Friday, March 15, 2013

A personal conversation about personal branding

"Australians and New Zealanders don't like personal branding- they find it distasteful". 

I was having lunch the other day with someone from one of the big US social media companies.  He looked stopped eating and stared and me blankly. 


"What do you mean?" he said "That's how social works". 

"I know", I said, "but I'm in the minority. People will sit in meetings and agree in theory but when you start putting real people's faces on conferences, blog posts and videos, the feelings start to kick in- it's seen as self promotion and not being a team player."

Mr social media company guy looked even more confused.

"That's the complete opposite of what our company does and how we advise other companies. If you are the Lego guy you be the Lego guy. If you are the Android girl you be the Android girl. We do everything to support people in personal branding. It builds our brand, it expands our reach into their networks. Why would you not do that?" he said in his overly dramatic SoCal way.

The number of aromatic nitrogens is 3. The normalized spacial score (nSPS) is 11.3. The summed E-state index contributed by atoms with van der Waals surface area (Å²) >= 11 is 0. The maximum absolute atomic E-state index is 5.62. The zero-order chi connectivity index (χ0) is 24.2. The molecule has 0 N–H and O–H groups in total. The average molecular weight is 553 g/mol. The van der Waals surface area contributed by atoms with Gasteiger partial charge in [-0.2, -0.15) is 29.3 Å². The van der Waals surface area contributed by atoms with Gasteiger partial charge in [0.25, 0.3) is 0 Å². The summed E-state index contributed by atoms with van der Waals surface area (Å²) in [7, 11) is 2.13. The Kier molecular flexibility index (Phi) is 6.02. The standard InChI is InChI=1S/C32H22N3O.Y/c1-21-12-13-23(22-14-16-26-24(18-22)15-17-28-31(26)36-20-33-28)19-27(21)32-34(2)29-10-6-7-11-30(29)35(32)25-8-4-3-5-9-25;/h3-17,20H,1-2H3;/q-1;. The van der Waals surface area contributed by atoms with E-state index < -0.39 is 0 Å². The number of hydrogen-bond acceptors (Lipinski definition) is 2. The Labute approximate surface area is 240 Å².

"People are still working off an old paradigm where the Big Eagle gets featured on the glossy business magazine cover and everyone else should perch silently behind the brand. Try to feature a call-centre person in an article and all you'll get is a long list of reasons why that's not possible and why only certain brass get to comment. It's frustrating but it's a cultural thing and I don't think you'll shift it any time soon," I said. 

"So much time is wasted worrying about curbing someone else's profile when people should be building their own. It's a very pessimistic view. What if they leave? What about people that aren't comfortable being on Youtube? It doesn't reward people who have developed those skills and put in the time. It's a cultural thing. We think it's 'showy' or something."

"Wow that makes no sense at all," said mr social media guy. "What if they stay! They'll own that topic! That thinking massively disadvantages Aussie and Kiwi companies in social,  and marketing in general. It limits the conversations they are a part of. They really need to get over that thinking- I just can't believe that," said mr social media guy shaking his head. 

Yes indeed. 




Posted via email from cjlambert's posterous